For Boeing, Sequester Means No C-17 Orders and a Factory Closure

C-17

The United States Air Force has stopped ordering Boeing’s (NYSE:BA) bulky, four-engine jet, known as the C-17, an aircraft capable of carrying tanks, supplying troops, and performing medical evacuations across the globe. “It’s an awesome airplane,” Rachid Ali, a Boeing avionics inspector, told CNN. “Capability, reliability, it’s above and beyond. The first 50 are still flying. After 25 years, you can refurbish them and they’re as good as new.”

But on September 12, during a ceremony at Boeing’s assembly plant in Long Beach, California, the military took delivery of the 223rd and final C-17 Globemaster III that will ever manufactured for the Air Force. That plane was also one of the last C-17s that will be made ever.

For Boeing, it is the end of an era — defense spending is shrinking worldwide. While the C-17 may be an “awesome airplane” and “the desire for the C-17′s capabilities“ remains high, as Dennis Muilenburg, chief executive of Boeing’s Defense, Space & Security division, said in a statement, U.S. military “budgets cannot support additional purchases in the timing required to keep the production line open.” After the delivery of the last transport plane to the Air Force, Boeing had counted on the prospect of future overseas orders to sustain production.

However, the past week proved that foreign sales were also flagging and could not compensate for the loss of U.S. military orders. Thus, Boeing announced on September 18 that it would stop manufacturing the distinctive military transport plane in 2015, close the last major aircraft production plant in Southern California, and lay off up to 3,000 employees who were involved in the 30-year-old program at four sites in California, Georgia, Arizona, and Missouri. The company’s decision will also affect more than 650 suppliers in 44 U.S. states who employ about 20,000 people, Boeing said.

“We do anticipate that the job reduction required by this will be moderated to some extent by redeployment to other programs,” Nan Bouchard, vice president and C-17 program manager, said in a conference call, according to Reuters. “We recognize how closing the C-17 line will affect the lives of the men and women who work here, and we will do everything possible to assist our employees, their families and our community,” Bouchard added in the press release announcing the closure.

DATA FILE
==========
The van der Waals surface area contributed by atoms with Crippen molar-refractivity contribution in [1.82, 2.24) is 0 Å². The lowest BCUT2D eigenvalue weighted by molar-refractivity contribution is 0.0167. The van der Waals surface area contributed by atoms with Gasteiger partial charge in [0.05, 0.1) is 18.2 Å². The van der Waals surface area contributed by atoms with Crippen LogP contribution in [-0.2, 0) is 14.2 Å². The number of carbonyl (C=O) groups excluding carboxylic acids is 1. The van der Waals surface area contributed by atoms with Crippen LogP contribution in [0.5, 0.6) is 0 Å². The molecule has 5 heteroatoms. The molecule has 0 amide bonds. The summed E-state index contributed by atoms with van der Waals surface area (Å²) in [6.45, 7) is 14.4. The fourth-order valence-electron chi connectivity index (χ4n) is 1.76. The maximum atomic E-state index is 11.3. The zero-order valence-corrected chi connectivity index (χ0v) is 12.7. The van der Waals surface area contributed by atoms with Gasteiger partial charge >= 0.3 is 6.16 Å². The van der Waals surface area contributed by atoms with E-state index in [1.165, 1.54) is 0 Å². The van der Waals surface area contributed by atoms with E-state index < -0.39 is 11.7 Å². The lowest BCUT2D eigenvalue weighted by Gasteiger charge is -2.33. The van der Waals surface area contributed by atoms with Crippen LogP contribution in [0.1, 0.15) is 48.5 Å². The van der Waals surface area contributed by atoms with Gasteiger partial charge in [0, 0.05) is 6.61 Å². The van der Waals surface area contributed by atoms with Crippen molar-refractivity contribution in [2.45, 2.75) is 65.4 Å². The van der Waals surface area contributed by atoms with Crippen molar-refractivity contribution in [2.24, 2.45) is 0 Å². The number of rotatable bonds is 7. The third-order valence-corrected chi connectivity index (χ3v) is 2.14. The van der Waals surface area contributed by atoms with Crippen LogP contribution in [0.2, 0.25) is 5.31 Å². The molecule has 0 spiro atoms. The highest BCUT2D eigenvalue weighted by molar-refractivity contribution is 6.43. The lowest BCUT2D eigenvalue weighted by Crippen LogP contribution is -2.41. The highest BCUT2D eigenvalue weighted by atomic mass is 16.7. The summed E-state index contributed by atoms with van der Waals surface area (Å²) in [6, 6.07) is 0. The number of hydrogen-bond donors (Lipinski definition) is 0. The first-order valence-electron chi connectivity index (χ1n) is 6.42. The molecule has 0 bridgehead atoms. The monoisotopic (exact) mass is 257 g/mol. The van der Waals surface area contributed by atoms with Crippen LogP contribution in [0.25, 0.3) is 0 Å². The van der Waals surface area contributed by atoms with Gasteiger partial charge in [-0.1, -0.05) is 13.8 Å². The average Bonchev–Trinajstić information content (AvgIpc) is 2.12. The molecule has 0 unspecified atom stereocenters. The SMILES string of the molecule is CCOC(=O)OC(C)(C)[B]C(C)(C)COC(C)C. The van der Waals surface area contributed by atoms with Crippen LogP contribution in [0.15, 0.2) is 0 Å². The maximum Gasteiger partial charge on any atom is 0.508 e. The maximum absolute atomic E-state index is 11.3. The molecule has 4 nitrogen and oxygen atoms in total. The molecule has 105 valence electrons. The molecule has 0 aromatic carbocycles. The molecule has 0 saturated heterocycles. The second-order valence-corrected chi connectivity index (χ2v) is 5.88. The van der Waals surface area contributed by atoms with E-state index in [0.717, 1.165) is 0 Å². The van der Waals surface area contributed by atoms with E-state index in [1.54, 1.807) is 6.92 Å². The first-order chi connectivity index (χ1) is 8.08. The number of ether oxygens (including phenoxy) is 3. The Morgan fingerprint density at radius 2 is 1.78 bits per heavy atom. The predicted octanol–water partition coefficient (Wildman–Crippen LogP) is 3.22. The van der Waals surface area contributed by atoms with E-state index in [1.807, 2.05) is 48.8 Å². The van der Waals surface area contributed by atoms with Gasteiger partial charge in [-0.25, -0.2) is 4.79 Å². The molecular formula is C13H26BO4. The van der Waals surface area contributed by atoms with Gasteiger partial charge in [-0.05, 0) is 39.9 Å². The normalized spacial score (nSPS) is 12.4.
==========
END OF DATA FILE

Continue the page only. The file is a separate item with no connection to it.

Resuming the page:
The conclusion of the C-17 program marks the end of major aircraft production in Southern California, a region that was once the center of the United States aerospace industry. In fact, “Boeing has been a part of California and its rich aerospace legacy for more than 90 years,” noted the press release. The company did not explain its future plans for the large C-17 final assembly line in Long Beach, but it is unlikely that it will be used for another commercial or defense program. That facility was first opened by the Douglas Aircraft company in 1941 and it became part of Boeing when the company acquired McDonnell Douglas Corporation in 1997.

Muilenburg attributed the military’s decision to stop ordering C-17s to the across-the-board federal budget cuts, known as sequestration. “Our customers around the world face very tough budget environments,” he said. “What’s more, here in the United States, the sequestration situation has created significant planning difficulties for our customers and the entire aerospace industry. Such uncertainty forces difficult decisions like this C-17 line closure.”

While Boeing’s explanation cited sequestration, the Pentagon has said for years that it did not need any more of the transport planes — lawmakers only approved more orders to maintain jobs. The additional aircrafts have left the U.S. military with a relatively modern cargo feet, which contrasts to its aging fighters, long-range bombers, and aerial tankers. Those plane types now have priority when it comes to allocating the military’s shrunken budget.

Boeing said it plans to begin reducing its C-17 workforce in mid-2014 and end production in 2015 after building a final 22 planes — 13 of which have not yet been sold. In total, the company has delivered 257 of the transporters, including 223 to the U.S. Air Force. The production halt will result in a charge of less than $100 million in the current quarter, but Boeing said the charge will not alter its forecast for full-year earnings.

Here’s how Boeing has traded in the past 5 sessions:

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